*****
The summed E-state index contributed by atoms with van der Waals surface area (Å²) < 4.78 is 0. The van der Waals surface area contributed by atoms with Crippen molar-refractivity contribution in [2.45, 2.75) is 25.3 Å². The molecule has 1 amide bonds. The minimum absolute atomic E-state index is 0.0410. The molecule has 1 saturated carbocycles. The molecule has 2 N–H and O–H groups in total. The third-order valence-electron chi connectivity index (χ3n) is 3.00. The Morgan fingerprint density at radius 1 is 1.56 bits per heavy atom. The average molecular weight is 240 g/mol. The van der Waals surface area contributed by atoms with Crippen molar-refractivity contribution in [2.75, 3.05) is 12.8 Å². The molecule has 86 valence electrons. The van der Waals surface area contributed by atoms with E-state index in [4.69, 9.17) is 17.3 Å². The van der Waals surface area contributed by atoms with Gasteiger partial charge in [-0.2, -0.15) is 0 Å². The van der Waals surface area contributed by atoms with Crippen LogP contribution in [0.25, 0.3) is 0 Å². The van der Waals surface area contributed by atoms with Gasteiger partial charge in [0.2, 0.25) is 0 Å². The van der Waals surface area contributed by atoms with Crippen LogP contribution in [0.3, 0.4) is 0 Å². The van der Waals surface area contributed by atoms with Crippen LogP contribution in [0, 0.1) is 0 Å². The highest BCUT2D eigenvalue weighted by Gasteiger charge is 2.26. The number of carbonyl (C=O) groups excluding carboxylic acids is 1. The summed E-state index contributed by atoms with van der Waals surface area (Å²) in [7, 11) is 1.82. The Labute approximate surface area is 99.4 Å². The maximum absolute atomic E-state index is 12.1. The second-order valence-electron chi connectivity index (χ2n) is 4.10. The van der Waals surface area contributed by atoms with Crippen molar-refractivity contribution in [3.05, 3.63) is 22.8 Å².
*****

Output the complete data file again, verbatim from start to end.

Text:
The summed E-state index contributed by atoms with van der Waals surface area (Å²) < 4.78 is 0. The van der Waals surface area contributed by atoms with Crippen molar-refractivity contribution in [2.45, 2.75) is 25.3 Å². The molecule has 1 amide bonds. The minimum absolute atomic E-state index is 0.0410. The molecule has 1 saturated carbocycles. The molecule has 2 N–H and O–H groups in total. The third-order valence-electron chi connectivity index (χ3n) is 3.00. The Morgan fingerprint density at radius 1 is 1.56 bits per heavy atom. The average molecular weight is 240 g/mol. The van der Waals surface area contributed by atoms with Crippen molar-refractivity contribution in [2.75, 3.05) is 12.8 Å². The molecule has 86 valence electrons. The van der Waals surface area contributed by atoms with E-state index in [4.69, 9.17) is 17.3 Å². The van der Waals surface area contributed by atoms with Gasteiger partial charge in [-0.2, -0.15) is 0 Å². The van der Waals surface area contributed by atoms with Crippen LogP contribution in [0.25, 0.3) is 0 Å². The van der Waals surface area contributed by atoms with Gasteiger partial charge in [0.2, 0.25) is 0 Å². The van der Waals surface area contributed by atoms with Crippen LogP contribution in [0.3, 0.4) is 0 Å². The van der Waals surface area contributed by atoms with Crippen LogP contribution in [0, 0.1) is 0 Å². The highest BCUT2D eigenvalue weighted by Gasteiger charge is 2.26. The number of carbonyl (C=O) groups excluding carboxylic acids is 1. The summed E-state index contributed by atoms with van der Waals surface area (Å²) in [7, 11) is 1.82. The Labute approximate surface area is 99.4 Å². The maximum absolute atomic E-state index is 12.1. The second-order valence-electron chi connectivity index (χ2n) is 4.10. The van der Waals surface area contributed by atoms with Crippen molar-refractivity contribution in [3.05, 3.63) is 22.8 Å².